The Yogic State, Part 1: Immersion
What are we practicing when we spend an hour doing different asanas? On the surface, we are practicing movements aimed at making our bodies more flexible. Also, we are practicing slow, deep breathing for its physiological benefits. This is on the surface. On the inside we are practicing certain skills. Most importantly, we are practicing focusing, immersing ourselves completely in the activity. Ideally, all of the mental activity is directed exclusively to moving, breathing, and relaxing. There is no fear, agitation, craving, or any other condition characterized as Dukkha. This chapter and chapter 21 deal with implications of this practice. We are also learning to be without pejorative judgment. The significance of this practice is discussed in the next chapter.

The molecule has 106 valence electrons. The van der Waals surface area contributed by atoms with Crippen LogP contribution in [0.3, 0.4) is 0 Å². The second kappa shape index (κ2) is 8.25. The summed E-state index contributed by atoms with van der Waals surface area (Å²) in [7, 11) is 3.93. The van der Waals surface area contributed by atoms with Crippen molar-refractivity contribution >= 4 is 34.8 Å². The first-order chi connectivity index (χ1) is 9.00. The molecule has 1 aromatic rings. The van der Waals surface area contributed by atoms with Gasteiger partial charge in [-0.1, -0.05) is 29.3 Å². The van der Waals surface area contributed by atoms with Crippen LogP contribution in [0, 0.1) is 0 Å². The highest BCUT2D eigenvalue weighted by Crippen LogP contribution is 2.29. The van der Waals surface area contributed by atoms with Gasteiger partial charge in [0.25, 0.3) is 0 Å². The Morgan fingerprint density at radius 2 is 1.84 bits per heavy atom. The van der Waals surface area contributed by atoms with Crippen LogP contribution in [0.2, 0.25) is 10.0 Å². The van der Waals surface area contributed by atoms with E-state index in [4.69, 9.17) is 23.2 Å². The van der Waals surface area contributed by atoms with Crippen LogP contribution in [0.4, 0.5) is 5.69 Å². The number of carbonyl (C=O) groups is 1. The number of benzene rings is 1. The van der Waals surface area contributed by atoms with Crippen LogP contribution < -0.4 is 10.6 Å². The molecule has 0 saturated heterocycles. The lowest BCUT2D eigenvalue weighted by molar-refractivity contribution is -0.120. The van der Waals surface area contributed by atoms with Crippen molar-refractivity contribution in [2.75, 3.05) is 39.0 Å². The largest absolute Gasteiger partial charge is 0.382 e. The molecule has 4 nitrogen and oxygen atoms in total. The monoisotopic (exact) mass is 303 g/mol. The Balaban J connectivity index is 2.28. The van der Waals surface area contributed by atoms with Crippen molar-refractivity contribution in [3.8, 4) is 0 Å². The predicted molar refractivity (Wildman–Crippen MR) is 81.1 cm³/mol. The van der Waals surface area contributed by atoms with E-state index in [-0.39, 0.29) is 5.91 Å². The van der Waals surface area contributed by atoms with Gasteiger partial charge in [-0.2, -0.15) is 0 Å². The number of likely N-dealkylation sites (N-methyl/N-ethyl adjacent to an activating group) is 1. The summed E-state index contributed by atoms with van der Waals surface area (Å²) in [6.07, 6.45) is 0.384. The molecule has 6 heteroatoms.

If one considers the asanas as an outsider, observing only what can be seen, they appear to be a dull, tedious activity: Raise the arms, lower the arms, turn to the right, turn to the left. There is nothing with any intrinsic intellectual fascination. Nevertheless, the Yoga exercises are not boring; one does not feel restless or impatient. The reason is that we are completely immersed in the process. The mind is so
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Publication information: Book title: The Positive Psychology of Buddhism and Yoga:Paths to a Mature Happiness. Contributors: Marvin Levine - Author. Publisher: Lawrence Erlbaum Associates. Place of publication: Mahwah, NJ. Publication year: 2000. Page number: 97.